My neighbor is not long for this world now. When I went over to see her last Sunday and offered to take her out for a stroll in her wheelchair, she just wasn't up to it. I kept my visit short and took note of her spark not being quite as bright. For the most part, since she was diagnosed with terminal cancer it has seemed like she would live forever. That's how it is with terminal illness. It's hard to imagine that from one day to the next things can go downhill in a big hurry. I would ask her if she had any pain and she emphatically said no. She was bright and cheerful and always glad for my visit. I mostly just listened to her. I will treasure the talks we had these last two months.
Fast forward to day before yesterday. I dropped in with a dish of bread pudding I had made at her request. She was having difficulty breathing and told me that oxygen was being delivered that afternoon. She scarfed up a bowl of the pudding but her words were jumbled and I didn't have a good feeling about it. The rattle that comes when the lungs start filling up (called by some "the death rattle") was apparent and extremely painful to witness. I didn't stay long. When someone is struggling for air, the last thing they should be doing is trying to talk. She is a talker!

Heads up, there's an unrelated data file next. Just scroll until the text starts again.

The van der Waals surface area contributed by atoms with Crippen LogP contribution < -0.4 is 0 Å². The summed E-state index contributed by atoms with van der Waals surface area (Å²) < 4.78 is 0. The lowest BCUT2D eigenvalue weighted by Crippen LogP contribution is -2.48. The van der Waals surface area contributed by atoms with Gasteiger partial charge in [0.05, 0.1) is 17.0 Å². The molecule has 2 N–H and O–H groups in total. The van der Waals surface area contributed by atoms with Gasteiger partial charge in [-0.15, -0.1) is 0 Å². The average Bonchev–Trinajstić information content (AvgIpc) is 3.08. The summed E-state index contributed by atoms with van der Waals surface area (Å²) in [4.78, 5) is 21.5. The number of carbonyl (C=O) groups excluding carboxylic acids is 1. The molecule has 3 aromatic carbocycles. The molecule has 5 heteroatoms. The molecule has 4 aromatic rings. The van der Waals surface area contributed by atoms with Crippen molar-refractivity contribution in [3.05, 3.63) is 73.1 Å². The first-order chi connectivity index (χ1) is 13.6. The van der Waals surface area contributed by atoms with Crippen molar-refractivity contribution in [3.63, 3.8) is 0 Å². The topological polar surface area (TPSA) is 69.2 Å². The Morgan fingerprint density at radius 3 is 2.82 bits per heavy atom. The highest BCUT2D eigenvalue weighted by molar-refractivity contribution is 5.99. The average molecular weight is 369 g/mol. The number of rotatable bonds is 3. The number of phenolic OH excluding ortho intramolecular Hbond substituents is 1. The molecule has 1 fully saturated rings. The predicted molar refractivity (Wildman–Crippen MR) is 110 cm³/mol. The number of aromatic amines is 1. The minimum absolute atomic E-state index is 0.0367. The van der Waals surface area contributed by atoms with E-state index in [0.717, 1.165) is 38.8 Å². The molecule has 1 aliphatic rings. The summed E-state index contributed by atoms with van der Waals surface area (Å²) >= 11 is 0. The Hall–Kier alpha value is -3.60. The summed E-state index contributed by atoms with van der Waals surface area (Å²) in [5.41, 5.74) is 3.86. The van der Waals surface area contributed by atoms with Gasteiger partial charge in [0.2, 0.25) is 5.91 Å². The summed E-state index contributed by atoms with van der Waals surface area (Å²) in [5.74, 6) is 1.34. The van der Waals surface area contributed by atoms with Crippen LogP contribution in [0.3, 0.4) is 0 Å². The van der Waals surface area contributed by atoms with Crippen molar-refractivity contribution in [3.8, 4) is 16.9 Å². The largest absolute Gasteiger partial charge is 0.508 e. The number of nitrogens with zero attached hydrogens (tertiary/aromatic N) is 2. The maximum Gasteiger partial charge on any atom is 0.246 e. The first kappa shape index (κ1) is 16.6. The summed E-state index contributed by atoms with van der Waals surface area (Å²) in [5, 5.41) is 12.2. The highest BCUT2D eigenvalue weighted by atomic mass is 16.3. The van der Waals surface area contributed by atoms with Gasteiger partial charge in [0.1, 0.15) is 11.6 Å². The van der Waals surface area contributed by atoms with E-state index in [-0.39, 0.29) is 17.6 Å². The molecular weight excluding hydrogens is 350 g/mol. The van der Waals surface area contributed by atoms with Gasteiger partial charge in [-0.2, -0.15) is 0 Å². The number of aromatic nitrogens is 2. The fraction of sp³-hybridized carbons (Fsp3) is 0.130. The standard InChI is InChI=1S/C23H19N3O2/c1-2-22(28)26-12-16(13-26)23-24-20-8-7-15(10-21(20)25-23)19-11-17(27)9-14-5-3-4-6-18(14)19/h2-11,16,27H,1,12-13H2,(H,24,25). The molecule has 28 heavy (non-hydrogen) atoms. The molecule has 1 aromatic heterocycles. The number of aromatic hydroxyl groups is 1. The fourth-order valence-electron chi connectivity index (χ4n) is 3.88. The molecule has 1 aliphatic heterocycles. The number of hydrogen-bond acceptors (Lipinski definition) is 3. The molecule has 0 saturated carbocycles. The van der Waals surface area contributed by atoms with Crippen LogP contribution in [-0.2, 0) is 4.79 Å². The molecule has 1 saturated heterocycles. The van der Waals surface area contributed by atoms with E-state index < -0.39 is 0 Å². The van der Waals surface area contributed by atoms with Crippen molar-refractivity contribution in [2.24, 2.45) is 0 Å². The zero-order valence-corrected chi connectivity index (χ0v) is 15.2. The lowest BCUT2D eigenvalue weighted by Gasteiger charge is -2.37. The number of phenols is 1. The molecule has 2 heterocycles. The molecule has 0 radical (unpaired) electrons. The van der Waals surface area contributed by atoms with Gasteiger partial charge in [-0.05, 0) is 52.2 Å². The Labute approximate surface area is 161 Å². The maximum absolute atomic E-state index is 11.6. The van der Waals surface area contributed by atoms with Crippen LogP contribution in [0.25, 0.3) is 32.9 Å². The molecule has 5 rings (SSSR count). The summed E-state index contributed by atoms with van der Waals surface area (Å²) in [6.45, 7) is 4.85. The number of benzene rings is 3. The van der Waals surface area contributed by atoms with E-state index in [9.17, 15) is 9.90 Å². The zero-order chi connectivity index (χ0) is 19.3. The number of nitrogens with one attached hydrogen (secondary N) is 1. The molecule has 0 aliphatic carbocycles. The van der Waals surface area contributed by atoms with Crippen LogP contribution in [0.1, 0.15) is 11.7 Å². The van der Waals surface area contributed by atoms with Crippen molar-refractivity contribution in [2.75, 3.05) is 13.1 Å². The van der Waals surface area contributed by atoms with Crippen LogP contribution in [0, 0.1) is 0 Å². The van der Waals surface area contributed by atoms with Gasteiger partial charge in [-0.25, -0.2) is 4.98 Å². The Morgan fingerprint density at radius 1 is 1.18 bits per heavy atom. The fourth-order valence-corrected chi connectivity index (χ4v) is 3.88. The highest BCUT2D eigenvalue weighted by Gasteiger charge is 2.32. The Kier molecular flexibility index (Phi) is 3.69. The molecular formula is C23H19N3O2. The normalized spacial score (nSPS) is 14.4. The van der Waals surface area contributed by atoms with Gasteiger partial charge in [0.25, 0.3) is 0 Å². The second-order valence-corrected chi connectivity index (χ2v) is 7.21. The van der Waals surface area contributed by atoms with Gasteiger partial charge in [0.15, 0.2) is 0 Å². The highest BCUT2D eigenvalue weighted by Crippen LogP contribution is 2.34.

Saturday, when I came home from a morning run out to watch the balloons launch in Prosser, one of her visitors told me she wasn't doing well at all. I rushed over to see her just one more time but she was making no sense and the palliative medication they gave her that morning was working and she quickly fell into slumber. The only thing I could do was get out of the way. Her family was gathered at her place the entire day and into the night.
I think I've done all I can for now. It will never be enough but it will have to do.
I learned a lot from her and I will miss her. When we moved here, she was friendly to us and we had lots of conversations about flowers and herbs. She knew a lot about them. I have a lot of iris growing on my property and every spring she'd say she wanted to have some of the bulbs and, of course I told her to bring a shovel and have at them. She never quite got around to it. I'm not sure I'll ever be able to look at an iris and not think of her.
Which gets me around to my take away. It's a no-brainer really.
TAKE AWAY: Got something you want to do? What are you waiting for?